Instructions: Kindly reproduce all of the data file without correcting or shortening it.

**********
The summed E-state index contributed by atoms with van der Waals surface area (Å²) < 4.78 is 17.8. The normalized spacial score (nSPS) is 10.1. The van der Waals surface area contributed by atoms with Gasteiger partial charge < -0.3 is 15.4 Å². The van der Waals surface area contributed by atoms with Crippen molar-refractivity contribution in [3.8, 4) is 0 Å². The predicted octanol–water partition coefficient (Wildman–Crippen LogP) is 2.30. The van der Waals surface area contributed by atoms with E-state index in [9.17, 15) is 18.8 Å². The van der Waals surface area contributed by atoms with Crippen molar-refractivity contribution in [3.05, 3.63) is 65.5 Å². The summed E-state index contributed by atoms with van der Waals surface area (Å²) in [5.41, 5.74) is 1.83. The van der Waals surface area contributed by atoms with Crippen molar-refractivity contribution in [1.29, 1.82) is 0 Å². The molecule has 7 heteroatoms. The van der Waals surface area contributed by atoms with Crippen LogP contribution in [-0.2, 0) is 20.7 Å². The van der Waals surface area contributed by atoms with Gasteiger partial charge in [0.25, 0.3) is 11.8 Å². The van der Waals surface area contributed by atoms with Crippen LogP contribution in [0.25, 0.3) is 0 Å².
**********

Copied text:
The summed E-state index contributed by atoms with van der Waals surface area (Å²) < 4.78 is 17.8. The normalized spacial score (nSPS) is 10.1. The van der Waals surface area contributed by atoms with Gasteiger partial charge < -0.3 is 15.4 Å². The van der Waals surface area contributed by atoms with Crippen molar-refractivity contribution in [3.8, 4) is 0 Å². The predicted octanol–water partition coefficient (Wildman–Crippen LogP) is 2.30. The van der Waals surface area contributed by atoms with E-state index in [9.17, 15) is 18.8 Å². The van der Waals surface area contributed by atoms with Crippen molar-refractivity contribution in [3.05, 3.63) is 65.5 Å². The summed E-state index contributed by atoms with van der Waals surface area (Å²) in [5.41, 5.74) is 1.83. The van der Waals surface area contributed by atoms with Crippen molar-refractivity contribution in [1.29, 1.82) is 0 Å². The molecule has 7 heteroatoms. The van der Waals surface area contributed by atoms with Crippen LogP contribution in [-0.2, 0) is 20.7 Å². The van der Waals surface area contributed by atoms with Gasteiger partial charge in [0.25, 0.3) is 11.8 Å². The van der Waals surface area contributed by atoms with Crippen LogP contribution in [0.25, 0.3) is 0 Å².